Who They are, What They Do, and Why it Matters to the American Economy
As automation creeps into facets of our everyday lives from grocery delivery to one-day shipping for online shopping, workers are facing a new decade alongside technology designed to make businesses more efficient than ever before. While some jobs will become obsolete, this new trend is also creating career opportunities that possess characteristics of what were traditionally labeled blue or white collar jobs.
Express Employment Professionals released a white paper that introduces who is in the middle: the grey collar workforce.
In its polling and public opinion research, Express, working with The Harris Poll, uses the term “grey collar” to describe work that combines some of the manual labor aspects of blue collar work but also has components of white collar work. Several of the included professions require skilled workers with specialized training beyond a high school diploma, such as engineers, paralegals, airline pilots, firefighters, non-physician healthcare professionals, and more.
“After previously surveying the traditional blue and white collar populations, it became apparent that technology is changing businesses in such a way that more research was needed on this emerging population of workers,” said Bill Stoller, CEO of Express.
In fact, the top workplace trend for 2019, according to the Society for Human Resource Management, was “fostering the relationship between robotics and artificial intelligence.” From manufacturing to farming, administration to education, industries are incorporating advanced technologies into their processes.
“The human element will never go away,” Dan Schawbel, partner and research director at New York City-based Future Workplace, said of automation in the workforce. “The big opportunity moving forward is for HR to partner with IT and even other departments … in order to collaborate and manage the human experience.”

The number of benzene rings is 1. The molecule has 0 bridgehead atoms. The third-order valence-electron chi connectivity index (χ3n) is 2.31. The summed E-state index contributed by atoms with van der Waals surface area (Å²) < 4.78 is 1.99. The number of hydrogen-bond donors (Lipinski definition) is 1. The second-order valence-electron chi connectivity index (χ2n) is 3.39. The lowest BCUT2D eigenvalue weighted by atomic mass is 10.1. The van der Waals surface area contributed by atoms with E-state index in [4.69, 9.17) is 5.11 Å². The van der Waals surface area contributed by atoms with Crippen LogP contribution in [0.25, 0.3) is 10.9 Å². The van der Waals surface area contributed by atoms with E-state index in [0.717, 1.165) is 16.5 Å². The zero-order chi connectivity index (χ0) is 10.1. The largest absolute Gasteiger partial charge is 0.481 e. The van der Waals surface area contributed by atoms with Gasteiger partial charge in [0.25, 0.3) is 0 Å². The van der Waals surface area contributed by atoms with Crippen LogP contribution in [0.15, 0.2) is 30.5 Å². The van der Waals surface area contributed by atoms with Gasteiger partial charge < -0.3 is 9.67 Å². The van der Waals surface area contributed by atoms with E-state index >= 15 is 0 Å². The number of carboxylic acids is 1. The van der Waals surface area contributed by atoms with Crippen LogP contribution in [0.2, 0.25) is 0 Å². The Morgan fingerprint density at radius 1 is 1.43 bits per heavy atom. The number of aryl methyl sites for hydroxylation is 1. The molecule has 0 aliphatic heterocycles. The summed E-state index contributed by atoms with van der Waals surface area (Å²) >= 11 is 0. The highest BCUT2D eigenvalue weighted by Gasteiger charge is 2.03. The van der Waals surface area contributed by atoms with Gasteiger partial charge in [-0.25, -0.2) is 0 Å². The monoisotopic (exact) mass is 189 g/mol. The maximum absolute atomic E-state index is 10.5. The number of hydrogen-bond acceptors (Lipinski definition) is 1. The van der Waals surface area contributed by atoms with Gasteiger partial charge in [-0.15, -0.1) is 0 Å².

More than 66% of surveyed grey collar workers hold a bachelor’s degree or higher, and 79% of those said going to college was worth every penny.
In a recent Wall Street Journal article, an analysis of federal data found that “new manufacturing jobs that require more advanced skills are driving up the education level of factory workers who in past generations could get by without higher education.”
This is why companies long known for blue collar work will find themselves more reliant on grey collar workers. Forty percent of grey collar workers expect substantial job growth in their fields over the coming years, according to the Express survey.
The new white paper also explores more about grey collar workers, including:
- Who they are
- Where they work
- What they do
- Satisfaction with lives and jobs
- Direction of their lives
- Ability of their job to provide a good living
- Future optimism
Most white collar (83%) and grey collar workers (81%) view labels such as “grey collar,” “white collar,” and “blue collar” as a good way to describe the work they do, but also see these labels as old-fashioned and not necessarily applicable anymore (grey collar, 62%; white collar, 56%).
So, while examining the views of grey collar workers and working the term into our workplace lexicon can help form a clearer picture of the modern and future workforce, they do not paint the full picture.
“In the modern workforce, businesses and employees must be willing to change and adapt to new technology, regardless of collar classification,” said Bill Stoller, CEO of Express. “Instead of panicking about how artificial intelligence will eliminate positions, we need to embrace these emerging grey collar roles and the opportunities they create.”